"IT'S NEW TO ME" WEEK (OCTOBER 20-26, 2013)
Note: the CD I listened to was the 2001 Virgin UK reissue.
When I was in high school, my buddy Jim had this group's Drums And Wires LP and I dug the song Making Plans For Nigel, but didn't think much about XTC beyond that. When I heard Dear God a few years later, I wrote off the group entirely. Then, in the very early days of Facebook, a "friend" posted a YouTube video of this album's final track, Chalkhills And Children. Normally I would pass right over such things, but for some reason I clicked on the link. What a beautiful song. After listening to that one song only a few times, this CD went on my wishlist. In this post from March 2012, I wrote the following: "The band's 1989 album Oranges & Lemons has been on my wishlist for a few years. I should go ahead and pull the trigger on that." And, according to the disturbingly "big brother" record keeping of Amazon, I finally purchased this album on April 18, 2012.
The songwriting is quirky and the production is as psychedelic as the cover art. At the time, critics often used the word "Beatleseque" with Rolling Stone magazine going so far as to mention this album in the same sentence as The Beatles' White Album in its review. Andy Partridge is no McCartney but, much like The White Album, when Oranges & Lemons is good, it's fantastic pop music. Listening today, two questions arise in my mind: "Why didn't I hear about this one in 1989?" and "Why haven't I gone out and listened to more of this group's music?" It reminds me a lot of some Squeeze music in that it requires multiple listenings before you begin to appreciate the wonderfully odd chord progressions. That fact, the orchestration, and the multi-layered production make each listening a unique experience. I'm thankful the group went with a real drummer instead of the synthdrums of the day. Good choice.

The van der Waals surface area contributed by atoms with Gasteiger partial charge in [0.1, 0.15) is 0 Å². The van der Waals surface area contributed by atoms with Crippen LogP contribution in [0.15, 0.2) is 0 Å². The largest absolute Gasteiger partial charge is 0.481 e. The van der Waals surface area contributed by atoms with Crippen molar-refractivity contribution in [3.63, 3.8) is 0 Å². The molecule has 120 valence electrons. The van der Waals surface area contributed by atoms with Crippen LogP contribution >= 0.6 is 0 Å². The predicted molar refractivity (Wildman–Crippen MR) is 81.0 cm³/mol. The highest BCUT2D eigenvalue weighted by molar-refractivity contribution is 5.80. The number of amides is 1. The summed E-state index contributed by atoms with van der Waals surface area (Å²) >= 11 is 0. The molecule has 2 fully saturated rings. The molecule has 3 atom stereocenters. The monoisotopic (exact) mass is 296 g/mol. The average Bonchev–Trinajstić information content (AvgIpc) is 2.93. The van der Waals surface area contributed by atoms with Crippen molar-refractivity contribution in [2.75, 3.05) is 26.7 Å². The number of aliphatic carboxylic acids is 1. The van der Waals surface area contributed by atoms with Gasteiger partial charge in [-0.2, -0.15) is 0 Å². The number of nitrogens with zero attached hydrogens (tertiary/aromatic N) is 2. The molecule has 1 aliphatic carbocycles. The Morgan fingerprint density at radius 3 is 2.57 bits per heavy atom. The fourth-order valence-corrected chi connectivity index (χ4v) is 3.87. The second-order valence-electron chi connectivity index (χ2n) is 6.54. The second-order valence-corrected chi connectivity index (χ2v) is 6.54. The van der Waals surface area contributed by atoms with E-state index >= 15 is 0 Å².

Peak on the US Billboard Top 200 chart: #44
Tracks: In addition to the aforementioned Chalkhills And Children, my other top tracks are Mayor Of Simpleton (the band's only single to crack the Billboard Hot 100 at #72), King For A Day, and One Of The Millions. I'll usually skip Across The Antheap and Cynical Days (while I dig the muted trumpet solo, the song is sorely out of place on this disc). To be honest, by the time I'm about 9 tracks in, I get in a hurry to hear Chalkhills, so I'll just skip straight to it.
Personal Memory Associated with this CD: see above